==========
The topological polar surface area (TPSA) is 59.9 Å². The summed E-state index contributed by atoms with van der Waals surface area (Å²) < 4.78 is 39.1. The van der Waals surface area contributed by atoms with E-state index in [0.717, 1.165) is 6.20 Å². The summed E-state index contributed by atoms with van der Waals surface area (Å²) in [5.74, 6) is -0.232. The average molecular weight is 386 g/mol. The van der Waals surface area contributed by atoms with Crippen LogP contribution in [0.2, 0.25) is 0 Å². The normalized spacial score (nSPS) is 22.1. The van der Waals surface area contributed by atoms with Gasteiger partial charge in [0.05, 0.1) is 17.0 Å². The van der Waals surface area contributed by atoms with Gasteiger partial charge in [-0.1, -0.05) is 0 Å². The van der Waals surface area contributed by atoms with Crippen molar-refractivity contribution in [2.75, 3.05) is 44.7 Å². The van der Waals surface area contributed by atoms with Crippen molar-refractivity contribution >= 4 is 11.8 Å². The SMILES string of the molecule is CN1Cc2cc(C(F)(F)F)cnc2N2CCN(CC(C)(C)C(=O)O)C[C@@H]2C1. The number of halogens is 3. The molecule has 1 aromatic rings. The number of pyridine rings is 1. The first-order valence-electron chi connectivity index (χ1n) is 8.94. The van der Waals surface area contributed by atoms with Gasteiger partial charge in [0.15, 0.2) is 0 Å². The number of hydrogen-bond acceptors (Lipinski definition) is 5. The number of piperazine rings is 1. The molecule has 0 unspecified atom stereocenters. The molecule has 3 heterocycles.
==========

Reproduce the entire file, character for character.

The topological polar surface area (TPSA) is 59.9 Å². The summed E-state index contributed by atoms with van der Waals surface area (Å²) < 4.78 is 39.1. The van der Waals surface area contributed by atoms with E-state index in [0.717, 1.165) is 6.20 Å². The summed E-state index contributed by atoms with van der Waals surface area (Å²) in [5.74, 6) is -0.232. The average molecular weight is 386 g/mol. The van der Waals surface area contributed by atoms with Crippen LogP contribution in [0.2, 0.25) is 0 Å². The normalized spacial score (nSPS) is 22.1. The van der Waals surface area contributed by atoms with Gasteiger partial charge in [0.05, 0.1) is 17.0 Å². The van der Waals surface area contributed by atoms with Gasteiger partial charge in [-0.1, -0.05) is 0 Å². The van der Waals surface area contributed by atoms with Crippen molar-refractivity contribution in [2.75, 3.05) is 44.7 Å². The van der Waals surface area contributed by atoms with Crippen molar-refractivity contribution >= 4 is 11.8 Å². The SMILES string of the molecule is CN1Cc2cc(C(F)(F)F)cnc2N2CCN(CC(C)(C)C(=O)O)C[C@@H]2C1. The number of halogens is 3. The molecule has 1 aromatic rings. The number of pyridine rings is 1. The first-order valence-electron chi connectivity index (χ1n) is 8.94. The van der Waals surface area contributed by atoms with Gasteiger partial charge in [0.15, 0.2) is 0 Å². The number of hydrogen-bond acceptors (Lipinski definition) is 5. The number of piperazine rings is 1. The molecule has 0 unspecified atom stereocenters. The molecule has 3 heterocycles.